Published March 3, 2014
Today is cold with traces of yesterday’s sleet still on the ground. These will probably be the last cold days of winter here. It was perfect for trying something that I’ve been wanting to try for a long time: Baked French Toast.
Our Sunday afternoon was free after our plans were cancelled due to the weather. We started off with our favorite cinnamon bread recipe but instead of making a loaf, we split it up into 8 equal parts and made mini loaves. My 13 year old helped with the rolling and preparing of the dough. These small bits of dough are a lot easier for kids to handle.
We rolled them and put them into the mini loaf tin to rise for 3 hours.
Then last night I baked the bread. The house smelled great. After it cooled, I poked each loaf full of holes with a toothpick and put it in an egg and milk mixture (with a little salt and sugar added – just like French Toast). I flipped it a couple of times and let it soak all night. *The best way to do it would have been to cut them in half and let them soak (explained below).
When I woke up this morning, the kids were waiting. They had skipped their normal breakfast and were in the school room working, all wondering when the French Toast would be ready. The nice thing about these recipes that take a long time is that by the time the food is done, the kids have been waiting, salivating, and waiting some more. The anticipation makes the experience of eating that much better.
I cut open one loaf and saw that the egg mixture hadn’t penetrated through to the center of the loaf like I hoped. I cut the loaves in half and let them soak a few more minutes cut side down. I stuck them back in the oven for 30 minutes and they were done! The egg mixture around the edge had cooked up nicely as well. You can see it stuck to the bottom of the piece below.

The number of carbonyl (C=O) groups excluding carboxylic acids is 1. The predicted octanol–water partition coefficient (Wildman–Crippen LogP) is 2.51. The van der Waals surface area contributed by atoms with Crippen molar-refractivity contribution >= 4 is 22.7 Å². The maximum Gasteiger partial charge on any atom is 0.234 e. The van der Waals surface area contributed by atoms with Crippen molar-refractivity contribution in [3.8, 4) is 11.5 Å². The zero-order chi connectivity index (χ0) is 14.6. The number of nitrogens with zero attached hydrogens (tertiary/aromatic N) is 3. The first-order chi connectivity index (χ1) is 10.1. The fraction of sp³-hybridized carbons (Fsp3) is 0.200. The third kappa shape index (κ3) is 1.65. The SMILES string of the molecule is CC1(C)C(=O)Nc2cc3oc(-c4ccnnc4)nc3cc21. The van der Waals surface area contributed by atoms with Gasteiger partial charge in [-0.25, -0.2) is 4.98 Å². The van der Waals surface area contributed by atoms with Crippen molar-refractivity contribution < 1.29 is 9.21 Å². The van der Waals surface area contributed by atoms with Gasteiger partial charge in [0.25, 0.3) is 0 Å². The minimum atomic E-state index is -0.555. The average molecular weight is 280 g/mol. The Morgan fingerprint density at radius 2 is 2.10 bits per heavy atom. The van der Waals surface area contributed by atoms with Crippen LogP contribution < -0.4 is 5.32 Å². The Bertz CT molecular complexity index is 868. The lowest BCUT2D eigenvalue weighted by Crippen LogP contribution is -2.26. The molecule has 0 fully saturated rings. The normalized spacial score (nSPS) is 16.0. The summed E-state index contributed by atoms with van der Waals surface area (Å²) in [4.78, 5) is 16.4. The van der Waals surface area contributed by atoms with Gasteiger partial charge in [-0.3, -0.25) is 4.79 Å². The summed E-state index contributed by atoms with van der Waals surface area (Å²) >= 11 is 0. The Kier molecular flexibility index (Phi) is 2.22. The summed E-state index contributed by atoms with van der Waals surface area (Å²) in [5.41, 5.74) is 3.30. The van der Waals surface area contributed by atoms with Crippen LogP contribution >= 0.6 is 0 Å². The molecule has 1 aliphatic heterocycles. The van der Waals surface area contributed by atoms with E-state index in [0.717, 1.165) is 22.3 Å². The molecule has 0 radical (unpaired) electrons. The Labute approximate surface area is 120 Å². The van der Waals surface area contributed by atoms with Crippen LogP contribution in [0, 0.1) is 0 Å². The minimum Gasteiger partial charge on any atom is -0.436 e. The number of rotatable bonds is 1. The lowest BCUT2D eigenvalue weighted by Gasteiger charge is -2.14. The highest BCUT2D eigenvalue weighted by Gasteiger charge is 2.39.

I had 1 half loaf. The kids each ate FIVE! They certainly are growing boys. So this isn’t a recipe post, but a post to encourage you to try something you haven’t tried before but have wanted to. There are Baked French Toast recipes out there, but most of them look like bread pudding and I wanted to use my little loaves. So I did. And love how they turned out. Breakfast isn’t a meal that we usually sit around the table to eat, but today we did and it was special.
Published February 28, 2014
Remember back in the good ‘ole days of blogging when we just went shopping and took a picture of our pile of new fabric and called it a post? There’s is nothing keeping me from posting like that these days except myself. I feel like the bar is set higher – like I have to produce something really nice before I can post. If that item is a quilt, then well, it takes many many hours of sewing to produce a project. And while sewing is fun, it isn’t the same kind of fun as say, shopping for fabric.